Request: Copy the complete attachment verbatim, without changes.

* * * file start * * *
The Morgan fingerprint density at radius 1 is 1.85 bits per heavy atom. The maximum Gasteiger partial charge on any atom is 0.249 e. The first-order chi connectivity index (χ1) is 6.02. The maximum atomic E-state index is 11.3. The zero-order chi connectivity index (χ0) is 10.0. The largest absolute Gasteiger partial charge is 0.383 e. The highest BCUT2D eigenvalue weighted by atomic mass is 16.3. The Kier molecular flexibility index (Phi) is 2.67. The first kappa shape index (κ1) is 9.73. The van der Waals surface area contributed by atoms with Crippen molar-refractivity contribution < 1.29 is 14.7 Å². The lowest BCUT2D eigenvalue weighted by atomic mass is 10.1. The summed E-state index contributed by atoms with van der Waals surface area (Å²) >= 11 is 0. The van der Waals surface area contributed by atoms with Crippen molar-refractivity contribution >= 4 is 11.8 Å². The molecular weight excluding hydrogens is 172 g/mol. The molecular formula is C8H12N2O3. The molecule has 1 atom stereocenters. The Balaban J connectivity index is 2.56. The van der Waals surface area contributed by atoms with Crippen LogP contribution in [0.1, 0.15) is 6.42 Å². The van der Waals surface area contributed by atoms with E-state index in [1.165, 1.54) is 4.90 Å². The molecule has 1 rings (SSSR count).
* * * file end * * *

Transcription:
The Morgan fingerprint density at radius 1 is 1.85 bits per heavy atom. The maximum Gasteiger partial charge on any atom is 0.249 e. The first-order chi connectivity index (χ1) is 6.02. The maximum atomic E-state index is 11.3. The zero-order chi connectivity index (χ0) is 10.0. The largest absolute Gasteiger partial charge is 0.383 e. The highest BCUT2D eigenvalue weighted by atomic mass is 16.3. The Kier molecular flexibility index (Phi) is 2.67. The first kappa shape index (κ1) is 9.73. The van der Waals surface area contributed by atoms with Crippen molar-refractivity contribution < 1.29 is 14.7 Å². The lowest BCUT2D eigenvalue weighted by atomic mass is 10.1. The summed E-state index contributed by atoms with van der Waals surface area (Å²) >= 11 is 0. The van der Waals surface area contributed by atoms with Crippen molar-refractivity contribution >= 4 is 11.8 Å². The molecular weight excluding hydrogens is 172 g/mol. The molecular formula is C8H12N2O3. The molecule has 1 atom stereocenters. The Balaban J connectivity index is 2.56. The van der Waals surface area contributed by atoms with Crippen LogP contribution in [0.1, 0.15) is 6.42 Å². The van der Waals surface area contributed by atoms with E-state index in [1.165, 1.54) is 4.90 Å². The molecule has 1 rings (SSSR count).